layout: post title: FOSDEM attendees and European hacker culture created: 1141163565 categories:


A little more personal pointer to the people at FOSDEM. It was nice to see O'Reilly as the major sponsor. The bookstore was hot, with people agonizing over just how many dozens of books they should buy. In many ways (as indicated by the full name -- Free and Open Source Software Developers' European Meeting), the attendees are the core audience for O'Reily's books. OSCON, on the other hand, tends to be priced out of reach of the mainly grassroots, non-commercial hacker culture in Europe (aside from being accepted as a speaker).

Some of the usual European suspects were there -- Ralph and Edwin (wow -- Edwin did some Englsh blog posts Day 0/1, Day 2), and I did see Gerv off in the distance although I didn't end up talking to him directly. I also met Christ, who came with Ralph and Edwin (and yes, that name will be funny to native English speakers).

Geo Dan came along to experience the uniquely European hacker experience that is FOSDEM, along with the infamous Ivan with whom I had many great talks about architecture and culture as well as a fantastic dining experience. Andy brought an Amsterdam crew (Gijs, Marco, Nadya) and talked about Flock and I stole the wonderful Nadya's scarf.

Back to culture. The stat I hear floating around is that 80% of open source developers are based in Europe (with India and other parts of South East Asia gaining fast, I'm sure). And many of these are the passionate anarchists who believe in free information, are against software patents, and generally are part of the fuel that make open source work. But the disconnect is that there are very few in between people that can explain the concepts of open source to middle management and big business. So, talented developers who stay in Europe do what they can to integrate open source into their day jobs or academic research.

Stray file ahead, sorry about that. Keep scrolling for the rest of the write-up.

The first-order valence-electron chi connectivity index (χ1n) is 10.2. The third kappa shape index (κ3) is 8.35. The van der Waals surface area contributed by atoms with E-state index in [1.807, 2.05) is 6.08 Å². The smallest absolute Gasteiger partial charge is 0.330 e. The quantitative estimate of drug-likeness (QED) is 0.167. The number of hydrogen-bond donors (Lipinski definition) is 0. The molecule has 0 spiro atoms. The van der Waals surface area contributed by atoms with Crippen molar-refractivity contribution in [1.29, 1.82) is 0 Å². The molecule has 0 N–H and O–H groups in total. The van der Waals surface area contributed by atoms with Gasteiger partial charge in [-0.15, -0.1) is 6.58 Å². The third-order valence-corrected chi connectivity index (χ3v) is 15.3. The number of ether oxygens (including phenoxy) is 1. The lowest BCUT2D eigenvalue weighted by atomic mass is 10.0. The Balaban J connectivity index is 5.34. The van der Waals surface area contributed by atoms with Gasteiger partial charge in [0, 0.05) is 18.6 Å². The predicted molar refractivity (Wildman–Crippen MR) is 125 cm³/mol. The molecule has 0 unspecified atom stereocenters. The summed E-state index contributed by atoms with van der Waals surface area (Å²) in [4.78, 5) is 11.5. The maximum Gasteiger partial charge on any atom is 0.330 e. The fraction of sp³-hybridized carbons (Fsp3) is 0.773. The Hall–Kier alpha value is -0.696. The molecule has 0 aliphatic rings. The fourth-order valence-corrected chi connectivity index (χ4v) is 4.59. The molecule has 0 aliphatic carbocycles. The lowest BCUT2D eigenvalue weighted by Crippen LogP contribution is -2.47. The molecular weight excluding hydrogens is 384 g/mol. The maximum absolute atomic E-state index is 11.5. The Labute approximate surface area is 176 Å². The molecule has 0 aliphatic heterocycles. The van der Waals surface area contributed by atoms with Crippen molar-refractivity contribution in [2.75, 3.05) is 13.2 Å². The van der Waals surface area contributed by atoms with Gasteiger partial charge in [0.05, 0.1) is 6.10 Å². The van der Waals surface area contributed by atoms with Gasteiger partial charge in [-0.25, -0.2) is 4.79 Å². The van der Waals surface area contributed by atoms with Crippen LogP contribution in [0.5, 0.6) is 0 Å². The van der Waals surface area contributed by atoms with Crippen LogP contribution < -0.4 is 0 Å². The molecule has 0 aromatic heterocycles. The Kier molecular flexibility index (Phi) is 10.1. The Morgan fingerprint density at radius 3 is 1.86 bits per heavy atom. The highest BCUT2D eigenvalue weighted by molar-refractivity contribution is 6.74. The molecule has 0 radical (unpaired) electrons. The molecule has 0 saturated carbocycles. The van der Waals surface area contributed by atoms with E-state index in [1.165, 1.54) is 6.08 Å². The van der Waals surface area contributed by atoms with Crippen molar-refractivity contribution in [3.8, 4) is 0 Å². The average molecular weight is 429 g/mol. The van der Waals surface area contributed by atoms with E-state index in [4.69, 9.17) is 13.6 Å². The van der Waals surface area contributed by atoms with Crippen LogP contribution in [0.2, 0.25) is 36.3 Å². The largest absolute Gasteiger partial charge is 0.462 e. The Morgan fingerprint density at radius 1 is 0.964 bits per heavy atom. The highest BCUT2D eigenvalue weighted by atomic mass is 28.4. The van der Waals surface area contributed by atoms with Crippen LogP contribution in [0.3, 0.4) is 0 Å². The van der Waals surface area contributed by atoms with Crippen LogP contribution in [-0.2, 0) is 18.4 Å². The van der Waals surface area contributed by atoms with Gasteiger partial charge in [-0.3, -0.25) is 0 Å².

I'm hoping that the EuroOSCON in September in Brussels will include a venue for open source projects. Right now I have to signup for an O'Reilly account before I can even subscribe to the EuroOSCON newsletter -- the only interactive way to receive notices. Please -- cross post newsletter items to a blog for easier interaction!

Some point form FOSDEM feedback:

Organizing a free conference is a lot of work. Congrats to the organizers for the attendance, I'm looking forward to next year.